Friday, January 13, 2006

Witness protection

I promised earlier this week to take a look at the NDP platform to point out issues where the Dippers set themselves apart from the other two main parties. Today, I'll start that effort with a look at the NDP's promise to ensure the expandsion of Canada's witness protection program.

The NDP has committed to:
Strengthen the RCMP’s Federal Witness Protection and Support Programs. With additional support, the program will encourage witnesses to step forward to put violent offenders behind bars. Such support is necessary to provide the security witnesses and victims need to see cases through the justice system effectively and secure convictions of violent offenders.
In contrast, the Cons' issue page on crime deals mostly with more severe policies toward those convicted of crimes, and doesn't even mention witnesses. The Libs' platform (at p. 63) briefly mentions witnesses, but only with regard to a past reform involving the act of testifying, not with respect to protecting witnesses outside the courtroom.

The NDP's promise fits neatly into Layton's debate commitment to get "tough on crime, (and) tougher on the causes of crime". It's obvious how the promise will get tough on crime itself, in that one would expect more actual crimes to be prosecuted based on witnesses stepping forward and remaining willing to testify. But perhaps more significant, if also more subtle, is the potential effect on the causes of crime.

Keep in mind the old quote that "(t)he only thing necessary for the triumph of evil is for good men to do nothing" - then consider the incentives involved in a citizen making an effort to stop crime (and particularly gang activity). At the moment, it should be beyond dispute that gangs have managed to acquire ever-increasing amounts of control in many areas of Canada, and that such control is based at least in part on fear within the community that any attempt to speak out against the gang will lead to retribution. Putting more officers on the street may help somewhat, but there's only so much added patrolling can do when it only takes one moment for a person to be silenced permanently.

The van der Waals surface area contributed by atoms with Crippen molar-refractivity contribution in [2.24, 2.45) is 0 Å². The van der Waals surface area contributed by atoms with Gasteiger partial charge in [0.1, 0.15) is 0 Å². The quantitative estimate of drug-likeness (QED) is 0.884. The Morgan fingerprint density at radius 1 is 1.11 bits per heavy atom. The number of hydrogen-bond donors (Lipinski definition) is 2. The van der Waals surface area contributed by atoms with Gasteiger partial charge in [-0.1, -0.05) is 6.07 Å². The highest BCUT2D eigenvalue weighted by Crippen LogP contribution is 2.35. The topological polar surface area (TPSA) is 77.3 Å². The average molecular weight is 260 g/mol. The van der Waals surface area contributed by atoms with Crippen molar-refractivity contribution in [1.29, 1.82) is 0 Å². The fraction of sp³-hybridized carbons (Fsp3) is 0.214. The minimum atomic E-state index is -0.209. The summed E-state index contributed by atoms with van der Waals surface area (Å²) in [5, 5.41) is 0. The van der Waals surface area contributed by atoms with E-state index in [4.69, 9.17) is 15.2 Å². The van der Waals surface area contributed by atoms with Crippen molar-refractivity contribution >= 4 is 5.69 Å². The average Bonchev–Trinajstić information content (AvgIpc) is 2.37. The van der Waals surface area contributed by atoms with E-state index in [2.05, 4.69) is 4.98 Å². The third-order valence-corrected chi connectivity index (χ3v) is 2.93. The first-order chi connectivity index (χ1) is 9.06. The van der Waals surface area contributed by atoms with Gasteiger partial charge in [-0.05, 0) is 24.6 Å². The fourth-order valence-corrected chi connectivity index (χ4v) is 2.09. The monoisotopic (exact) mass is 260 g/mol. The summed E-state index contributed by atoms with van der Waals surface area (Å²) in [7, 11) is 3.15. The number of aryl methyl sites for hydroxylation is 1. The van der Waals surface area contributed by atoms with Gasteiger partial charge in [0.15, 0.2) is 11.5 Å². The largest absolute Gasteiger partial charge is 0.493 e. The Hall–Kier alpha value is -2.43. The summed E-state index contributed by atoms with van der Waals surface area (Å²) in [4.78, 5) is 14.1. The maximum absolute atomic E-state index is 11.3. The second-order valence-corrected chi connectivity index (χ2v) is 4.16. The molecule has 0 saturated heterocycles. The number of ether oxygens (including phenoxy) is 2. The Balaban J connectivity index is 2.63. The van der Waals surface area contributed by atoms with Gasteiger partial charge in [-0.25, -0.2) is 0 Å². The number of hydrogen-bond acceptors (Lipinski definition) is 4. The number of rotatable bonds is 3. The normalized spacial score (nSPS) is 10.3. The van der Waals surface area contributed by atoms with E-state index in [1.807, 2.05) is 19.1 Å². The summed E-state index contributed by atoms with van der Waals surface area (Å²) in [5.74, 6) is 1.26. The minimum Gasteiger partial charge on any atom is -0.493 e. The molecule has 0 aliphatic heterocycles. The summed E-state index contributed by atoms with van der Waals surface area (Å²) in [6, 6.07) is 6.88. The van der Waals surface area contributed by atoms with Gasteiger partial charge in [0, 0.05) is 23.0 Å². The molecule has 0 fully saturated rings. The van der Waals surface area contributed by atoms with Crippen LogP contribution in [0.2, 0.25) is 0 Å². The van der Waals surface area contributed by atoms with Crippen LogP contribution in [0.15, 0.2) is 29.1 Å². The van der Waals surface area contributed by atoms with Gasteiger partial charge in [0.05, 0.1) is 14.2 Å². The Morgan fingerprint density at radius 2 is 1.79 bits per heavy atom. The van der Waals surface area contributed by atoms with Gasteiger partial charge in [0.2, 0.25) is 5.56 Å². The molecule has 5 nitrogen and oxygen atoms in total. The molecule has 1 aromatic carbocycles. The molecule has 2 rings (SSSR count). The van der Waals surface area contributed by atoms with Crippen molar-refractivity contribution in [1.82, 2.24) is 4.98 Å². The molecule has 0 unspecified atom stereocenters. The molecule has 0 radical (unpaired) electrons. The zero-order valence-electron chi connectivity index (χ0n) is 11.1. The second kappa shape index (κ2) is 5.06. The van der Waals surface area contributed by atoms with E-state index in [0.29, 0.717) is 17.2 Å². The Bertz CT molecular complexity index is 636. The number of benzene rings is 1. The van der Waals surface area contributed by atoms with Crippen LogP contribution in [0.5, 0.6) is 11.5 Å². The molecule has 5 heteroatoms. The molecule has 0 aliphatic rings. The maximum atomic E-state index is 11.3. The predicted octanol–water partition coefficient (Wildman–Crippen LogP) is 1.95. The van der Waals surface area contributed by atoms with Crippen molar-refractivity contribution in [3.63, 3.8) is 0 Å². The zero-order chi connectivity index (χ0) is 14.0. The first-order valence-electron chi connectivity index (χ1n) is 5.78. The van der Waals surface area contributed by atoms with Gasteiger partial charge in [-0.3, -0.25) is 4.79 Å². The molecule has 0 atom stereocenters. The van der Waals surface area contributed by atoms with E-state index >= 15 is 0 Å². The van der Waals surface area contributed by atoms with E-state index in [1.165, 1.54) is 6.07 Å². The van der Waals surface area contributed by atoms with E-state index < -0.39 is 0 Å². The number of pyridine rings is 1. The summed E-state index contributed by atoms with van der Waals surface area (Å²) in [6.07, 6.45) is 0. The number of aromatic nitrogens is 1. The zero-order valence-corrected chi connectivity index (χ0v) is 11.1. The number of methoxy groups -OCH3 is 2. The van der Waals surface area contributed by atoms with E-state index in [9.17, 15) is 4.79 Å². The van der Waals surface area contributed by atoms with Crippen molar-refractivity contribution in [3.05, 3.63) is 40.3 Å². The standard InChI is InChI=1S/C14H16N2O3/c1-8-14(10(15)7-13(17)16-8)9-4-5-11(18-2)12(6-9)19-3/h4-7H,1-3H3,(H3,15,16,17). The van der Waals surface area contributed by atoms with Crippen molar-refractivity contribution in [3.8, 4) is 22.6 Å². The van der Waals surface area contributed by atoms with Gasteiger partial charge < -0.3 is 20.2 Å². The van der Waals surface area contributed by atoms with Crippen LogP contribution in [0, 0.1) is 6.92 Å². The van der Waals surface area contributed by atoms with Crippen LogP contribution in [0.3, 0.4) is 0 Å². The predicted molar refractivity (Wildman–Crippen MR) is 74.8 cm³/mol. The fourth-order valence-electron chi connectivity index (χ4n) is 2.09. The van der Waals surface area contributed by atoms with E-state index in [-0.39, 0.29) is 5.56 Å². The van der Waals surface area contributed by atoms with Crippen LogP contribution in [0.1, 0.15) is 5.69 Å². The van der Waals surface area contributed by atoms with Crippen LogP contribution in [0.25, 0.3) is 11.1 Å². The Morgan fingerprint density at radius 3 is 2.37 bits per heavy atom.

The problem is doubly clear when it comes to gang members who want to end their association with the gang, and might be willing to help the police if there was any chance of living to tell the tale. CBC reported recently on one ex-gang member who died just a week before his release from prison. While the Witness Protection Program may not have covered him in particular, the message that any attempt to act against a gang will be met with violence surely presents a strong incentive for gang members to maintain their affiliation rather than trying to make a change for the better.

As long as potential witnesses perceive that their reporting crime in general, and gang crime in particular, will be more likely to result in personal harm than any real good, it's highly unlikely that crimes will be reported, or that witnesses will come forward when needed to convict precisely the high-ranking gang members who pose the greatest threat. On the flip side, when the government makes a public statement of its commitment to ensuring that a person willing to come forward will be protected against retribution, then it becomes more likely that citizens will react to crime by reporting it and helping to prosecute the guilty party.

The NDP is the only party whose platform includes a necessary step to help both prosecute actual crimes, and to help set a community deterrent to crime once it's known that intimidation tactics will be less effective. While the Libs claim they've done everything that needs to be done on the issue, and the Cons pretend that higher sentences can be equated with better law enforcement, only the NDP has recognized the need to make sure that criminal acts are reported and prosecuted - and that the citizens who take those steps will stay safe in the process.

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